Relationship between fasting serum glucose, age, body mass index and serum 25 hydroxyvitamin D in postmenopausal women.
- PubMed: 15943837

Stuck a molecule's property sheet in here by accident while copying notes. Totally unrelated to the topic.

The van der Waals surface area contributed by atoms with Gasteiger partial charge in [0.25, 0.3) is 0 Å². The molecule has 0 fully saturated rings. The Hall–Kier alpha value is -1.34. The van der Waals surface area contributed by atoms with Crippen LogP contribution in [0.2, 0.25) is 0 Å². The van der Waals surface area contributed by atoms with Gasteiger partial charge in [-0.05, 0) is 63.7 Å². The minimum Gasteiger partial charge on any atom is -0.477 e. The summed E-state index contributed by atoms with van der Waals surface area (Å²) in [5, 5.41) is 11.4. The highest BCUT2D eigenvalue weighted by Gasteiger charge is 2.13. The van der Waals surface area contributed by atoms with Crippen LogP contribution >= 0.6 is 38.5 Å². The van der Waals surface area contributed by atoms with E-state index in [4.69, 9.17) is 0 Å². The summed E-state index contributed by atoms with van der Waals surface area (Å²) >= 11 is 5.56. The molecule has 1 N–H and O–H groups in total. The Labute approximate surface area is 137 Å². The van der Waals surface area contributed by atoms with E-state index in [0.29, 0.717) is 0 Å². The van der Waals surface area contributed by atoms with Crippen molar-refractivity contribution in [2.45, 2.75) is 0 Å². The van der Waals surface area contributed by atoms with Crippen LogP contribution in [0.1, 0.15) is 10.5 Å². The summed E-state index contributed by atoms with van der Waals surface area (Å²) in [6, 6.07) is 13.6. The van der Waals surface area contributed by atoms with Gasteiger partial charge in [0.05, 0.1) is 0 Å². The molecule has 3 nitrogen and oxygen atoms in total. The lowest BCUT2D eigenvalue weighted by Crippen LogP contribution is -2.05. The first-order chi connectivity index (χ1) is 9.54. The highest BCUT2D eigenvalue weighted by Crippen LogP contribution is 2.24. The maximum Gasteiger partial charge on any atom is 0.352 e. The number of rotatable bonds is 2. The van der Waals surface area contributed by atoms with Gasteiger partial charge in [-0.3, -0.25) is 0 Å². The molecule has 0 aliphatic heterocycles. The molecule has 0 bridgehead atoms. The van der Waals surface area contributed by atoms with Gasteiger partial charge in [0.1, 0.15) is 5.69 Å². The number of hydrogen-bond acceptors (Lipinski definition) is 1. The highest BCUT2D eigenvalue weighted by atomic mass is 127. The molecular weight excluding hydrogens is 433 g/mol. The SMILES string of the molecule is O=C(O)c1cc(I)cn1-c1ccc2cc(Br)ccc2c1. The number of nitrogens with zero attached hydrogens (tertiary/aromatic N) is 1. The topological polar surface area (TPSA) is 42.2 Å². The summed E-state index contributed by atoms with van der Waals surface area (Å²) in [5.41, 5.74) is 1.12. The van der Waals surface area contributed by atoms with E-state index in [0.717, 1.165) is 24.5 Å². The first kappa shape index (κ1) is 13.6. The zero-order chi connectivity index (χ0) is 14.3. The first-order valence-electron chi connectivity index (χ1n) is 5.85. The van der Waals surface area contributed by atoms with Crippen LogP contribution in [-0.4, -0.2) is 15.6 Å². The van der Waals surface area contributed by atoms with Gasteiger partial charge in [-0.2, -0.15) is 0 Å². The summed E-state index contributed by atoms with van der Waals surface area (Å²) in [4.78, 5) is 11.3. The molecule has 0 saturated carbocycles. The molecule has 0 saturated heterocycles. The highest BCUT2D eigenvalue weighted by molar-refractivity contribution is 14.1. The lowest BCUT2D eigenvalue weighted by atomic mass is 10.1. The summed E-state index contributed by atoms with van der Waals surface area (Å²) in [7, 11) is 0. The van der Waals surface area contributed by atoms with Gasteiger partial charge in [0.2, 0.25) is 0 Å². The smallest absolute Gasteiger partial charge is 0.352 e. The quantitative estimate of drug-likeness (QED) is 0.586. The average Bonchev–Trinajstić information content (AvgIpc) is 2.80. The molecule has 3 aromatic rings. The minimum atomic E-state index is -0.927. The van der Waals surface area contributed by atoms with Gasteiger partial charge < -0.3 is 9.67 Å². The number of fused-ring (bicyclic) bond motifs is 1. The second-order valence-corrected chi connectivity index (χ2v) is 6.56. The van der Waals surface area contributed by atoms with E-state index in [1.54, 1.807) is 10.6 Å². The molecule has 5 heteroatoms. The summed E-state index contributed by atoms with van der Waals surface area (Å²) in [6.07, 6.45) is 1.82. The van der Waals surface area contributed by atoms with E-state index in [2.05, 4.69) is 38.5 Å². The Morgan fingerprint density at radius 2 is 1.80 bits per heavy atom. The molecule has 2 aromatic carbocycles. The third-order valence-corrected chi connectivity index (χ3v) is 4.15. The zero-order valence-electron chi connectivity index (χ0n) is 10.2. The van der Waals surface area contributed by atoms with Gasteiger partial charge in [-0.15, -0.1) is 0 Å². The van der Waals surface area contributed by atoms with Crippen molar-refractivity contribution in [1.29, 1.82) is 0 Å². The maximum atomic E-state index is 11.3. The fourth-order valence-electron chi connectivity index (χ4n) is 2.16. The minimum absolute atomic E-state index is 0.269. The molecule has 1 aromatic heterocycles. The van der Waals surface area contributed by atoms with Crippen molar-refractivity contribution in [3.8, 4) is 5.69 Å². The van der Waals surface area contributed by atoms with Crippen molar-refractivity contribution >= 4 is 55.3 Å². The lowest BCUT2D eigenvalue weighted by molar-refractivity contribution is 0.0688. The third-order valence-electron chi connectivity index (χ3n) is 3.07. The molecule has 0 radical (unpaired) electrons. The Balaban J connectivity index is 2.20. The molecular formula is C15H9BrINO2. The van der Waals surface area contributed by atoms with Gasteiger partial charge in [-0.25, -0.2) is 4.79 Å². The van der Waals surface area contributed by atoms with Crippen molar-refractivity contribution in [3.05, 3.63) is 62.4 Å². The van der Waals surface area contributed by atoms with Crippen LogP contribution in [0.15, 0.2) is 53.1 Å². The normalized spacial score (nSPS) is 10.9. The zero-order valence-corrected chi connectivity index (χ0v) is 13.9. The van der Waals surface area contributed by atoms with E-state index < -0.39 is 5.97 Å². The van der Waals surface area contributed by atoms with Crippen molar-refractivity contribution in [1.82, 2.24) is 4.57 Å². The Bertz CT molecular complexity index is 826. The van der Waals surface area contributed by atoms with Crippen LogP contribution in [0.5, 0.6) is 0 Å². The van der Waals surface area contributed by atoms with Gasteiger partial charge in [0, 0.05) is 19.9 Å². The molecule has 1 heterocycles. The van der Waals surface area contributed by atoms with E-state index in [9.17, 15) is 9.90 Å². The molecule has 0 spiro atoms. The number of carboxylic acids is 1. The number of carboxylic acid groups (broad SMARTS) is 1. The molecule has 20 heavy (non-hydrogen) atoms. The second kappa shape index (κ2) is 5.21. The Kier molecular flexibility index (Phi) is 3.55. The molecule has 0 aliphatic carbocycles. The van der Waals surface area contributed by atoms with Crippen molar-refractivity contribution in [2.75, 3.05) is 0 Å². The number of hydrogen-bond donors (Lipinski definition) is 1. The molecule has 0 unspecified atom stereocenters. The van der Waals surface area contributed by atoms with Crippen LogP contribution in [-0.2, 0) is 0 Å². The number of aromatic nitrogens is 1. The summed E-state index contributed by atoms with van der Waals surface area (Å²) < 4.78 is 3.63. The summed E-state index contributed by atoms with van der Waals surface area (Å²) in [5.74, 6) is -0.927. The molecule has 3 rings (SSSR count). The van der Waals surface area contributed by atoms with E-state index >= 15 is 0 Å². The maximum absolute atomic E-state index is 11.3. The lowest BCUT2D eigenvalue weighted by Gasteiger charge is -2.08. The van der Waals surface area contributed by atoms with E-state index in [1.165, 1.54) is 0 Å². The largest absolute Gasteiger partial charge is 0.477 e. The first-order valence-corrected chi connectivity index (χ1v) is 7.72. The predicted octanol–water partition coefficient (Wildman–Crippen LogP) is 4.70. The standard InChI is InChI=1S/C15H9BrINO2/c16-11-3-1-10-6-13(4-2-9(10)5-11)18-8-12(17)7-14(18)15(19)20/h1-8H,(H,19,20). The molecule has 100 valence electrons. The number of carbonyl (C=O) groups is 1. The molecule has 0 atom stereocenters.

OBJECTIVE: Growth hormone (GH) secretion declines with age and is affected by body composition. The signal that mediates the latter relationship remains III-defined. Leptin, the protein product of the adipocyte specific ob gene, is thought to accurately reflect fat mass and could therefore be a candidate to influence GH secretion. We have therefore investigated the relationship between GH status, leptin and body composition in normal and GH-deficient elderly subjects. DESIGN: GH Secretion was assessed by 20-minute sampling over 24 hours and serum leptin concentrations were measured in a single morning, fasted sample. PATIENTS: Twenty-one GH deficient elderly patients (61-83 years) and 22 gender- and BMI-matched controls (61-88 years). MEASUREMENTS: Body composition was assessed by dual-energy X-ray absorptiometry (DEXA). GH was measured in an ultrasensitive chemiluminescent assay and serum leptin was determined by radio-immunoassay. RESULTS: Leptin was correlated with percentage body fat in both sexes (male r = 0.75, female r = 0.89, both P < 0.001). Male patients had increased fat mass (FM) (P < 0.01) and leptin concentrations (P < 0.05) but similar lean mass (LM) compared with controls. However, leptin concentration per unit FM was identical in both groups (P = 0.3). In contrast, female patients had lower LM (P < 0.05) but similar FM to controls, yet their leptin concentration per unit FM was twice that of the controls (P < 0.05). In multiple linear regression (MLR) leptin was determined positively by FM and negatively by LM (controls r2 = 76%; patients r2 = 73%, both P < 0.0001). When controlled for gender, GH secretion in the controls was correlated negatively with leptin (r = -0.68, P < 0.01) and negatively with percentage body fat (r = -0.73, P < 0.01). In MLR, using leptin as a marker of body composition, 66% of the variability in GH secretion in the controls could be explained by gender (38%) and by leptin (28%). CONCLUSIONS: Both decreased lean mass and increased fat mass raise serum leptin concentrations in normal and growth hormone-deficient elderly subjects. Leptin is therefore a marker of body composition rather than fat mass alone. The influence of body composition on growth hormone secretion in the elderly may be mediated through leptin, acting as a peripheral signal from adipose tissue to decrease GH secretion.